Wheel Vs. Claw Intakes?

I knew that blue cloth looked familiar, saw you guys compete at regal eagle last sunday

Yikes I can definitely understand how this would happen, my team originally wanted to pick up tipped cones by angling our claw downward like that and scooping. Our wheeled intake prototype was too wide to pick up cones like that but needed to be large enough to get cubes

our team uses a claw with linear motion powered by two motors to let us horizontally move the game piece because no swerve. We have lost game pieces every so often but it hasn’t been too bad

217 2011 as well.


2992 took a distinctive approach this year. They have a claw, but they only pick up game pieces that are already inside the robot, and rotated to the proper orientation. They also have a separate roller intake to get game pieces from the floor into their cuer, but don’t use it very much - most of their game pieces are dropped directly into their cuer from the single SUBSTATION. Definitely the most effective non-roller claw I’ve seen this year.

Team 2992 | The S.S. Prometheus | 2023 Robot Reveal: Stingray - FIRST / Robot Showcase - Chief Delphi.

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4451 did the same at Anderson the week before. I will say after watching every match at both events (#justMCGAThings), both bots occasionally struggled to get a good grip on their game piece even when it was already inside the robot. Weird edgecase for touch-it-own-it for sure.

@D.Allred Any thoughts on your architecture and if you’d do something different in the future?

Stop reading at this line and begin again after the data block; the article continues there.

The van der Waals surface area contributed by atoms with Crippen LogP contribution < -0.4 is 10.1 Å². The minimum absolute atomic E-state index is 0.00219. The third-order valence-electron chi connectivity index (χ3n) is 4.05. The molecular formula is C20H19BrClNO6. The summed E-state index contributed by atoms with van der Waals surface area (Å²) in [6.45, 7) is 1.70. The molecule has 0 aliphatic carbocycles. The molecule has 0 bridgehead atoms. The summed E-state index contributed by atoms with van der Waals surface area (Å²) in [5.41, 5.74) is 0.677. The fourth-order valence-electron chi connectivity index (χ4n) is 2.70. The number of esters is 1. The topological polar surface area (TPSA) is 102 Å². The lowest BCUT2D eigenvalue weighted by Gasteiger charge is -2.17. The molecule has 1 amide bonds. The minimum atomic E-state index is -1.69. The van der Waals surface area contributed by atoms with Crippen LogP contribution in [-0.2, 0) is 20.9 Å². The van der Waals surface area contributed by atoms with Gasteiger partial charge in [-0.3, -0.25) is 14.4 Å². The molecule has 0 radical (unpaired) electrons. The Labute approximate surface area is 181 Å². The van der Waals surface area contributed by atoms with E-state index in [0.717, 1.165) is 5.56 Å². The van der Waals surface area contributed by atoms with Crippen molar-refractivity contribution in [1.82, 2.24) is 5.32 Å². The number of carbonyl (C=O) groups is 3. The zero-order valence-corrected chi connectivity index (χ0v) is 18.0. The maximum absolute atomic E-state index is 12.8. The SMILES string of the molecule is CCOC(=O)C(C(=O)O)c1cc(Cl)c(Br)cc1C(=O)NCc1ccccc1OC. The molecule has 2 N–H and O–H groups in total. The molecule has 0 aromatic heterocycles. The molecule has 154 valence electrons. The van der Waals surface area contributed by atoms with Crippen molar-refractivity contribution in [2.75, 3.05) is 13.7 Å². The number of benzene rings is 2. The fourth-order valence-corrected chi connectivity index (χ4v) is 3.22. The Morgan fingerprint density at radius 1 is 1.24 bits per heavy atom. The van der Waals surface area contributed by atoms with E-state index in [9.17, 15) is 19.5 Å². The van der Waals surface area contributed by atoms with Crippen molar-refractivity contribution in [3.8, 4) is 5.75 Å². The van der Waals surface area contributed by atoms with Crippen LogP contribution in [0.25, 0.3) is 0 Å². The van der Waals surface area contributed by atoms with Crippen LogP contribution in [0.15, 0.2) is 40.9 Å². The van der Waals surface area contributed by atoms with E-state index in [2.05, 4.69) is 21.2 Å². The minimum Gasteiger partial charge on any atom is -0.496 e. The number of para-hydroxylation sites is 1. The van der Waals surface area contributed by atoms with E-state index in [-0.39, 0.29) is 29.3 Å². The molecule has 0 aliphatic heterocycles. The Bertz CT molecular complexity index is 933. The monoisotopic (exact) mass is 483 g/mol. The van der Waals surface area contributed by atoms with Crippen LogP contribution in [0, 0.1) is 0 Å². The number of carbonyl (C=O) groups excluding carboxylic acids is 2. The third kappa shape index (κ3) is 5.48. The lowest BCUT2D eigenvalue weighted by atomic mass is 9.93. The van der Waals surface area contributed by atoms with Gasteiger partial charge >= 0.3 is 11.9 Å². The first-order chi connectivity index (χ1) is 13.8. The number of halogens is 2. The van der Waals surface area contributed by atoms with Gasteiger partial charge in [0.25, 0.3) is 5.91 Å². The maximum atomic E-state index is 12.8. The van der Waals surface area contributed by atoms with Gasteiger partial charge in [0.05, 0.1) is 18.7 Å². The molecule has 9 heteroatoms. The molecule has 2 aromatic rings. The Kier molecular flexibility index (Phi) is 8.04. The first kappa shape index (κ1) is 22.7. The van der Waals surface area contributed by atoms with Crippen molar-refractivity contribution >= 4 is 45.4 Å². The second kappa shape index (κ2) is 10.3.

While I can’t speak to 4451, from what I saw, 2992’s claw issues were from two sources, one of which appears resolved, and I expect the other will be addressed in the next eight days (that is, before Bayou).
The first was that they were dropping cones and often holding them at unfortunate angles. This was due mostly to the cones hitting the edge of their carousel (or bucket/cuer/spindexer/whatever you want to call it). They fixed this in software by having the claw rise farther before swinging into the placement position.
The second is dealing with cones which land vertically in the carousel - the setup is designed for cones on their side. Often they were able to get these knocked over by doing some fit-and-start driving.

Another thing about their setup that seems easy to improve (from me on the outside, so I may be completely out to lunch) is that other than running the carousel, they don’t seem to get the game piece with the claw until they’re essentially in scoring position. It seems that if they had an operator (separate from the driver) who tended to this as they made the cross-field transit, they could shave another couple of seconds off of their cycle time, but the handful of times I watched the claw during a transit from SUBSTATION to GRID, it wasn’t actively trying to secure the game piece in the carousel.

Our architecture is based on a similar hand-off design develop by one of the Ri3D teams plus 4481. We did this because we were a tank drive and wanted to pick up in the front and score out of the back. All game piece acquisition is floor load in any orientation.

The claw that picks up out of the spindexer is just a pneumatic gripper. We sometimes catch the flange of the cone instead of the body, but in general don’t have too much problem.

We played Anderson with no automation other that Charge Station balance. We now have everything automated except spindexer alignment which is done via camera stream. The pneumatic claw works fine. We were thinking about making it a powered claw but we are up against the height limit already.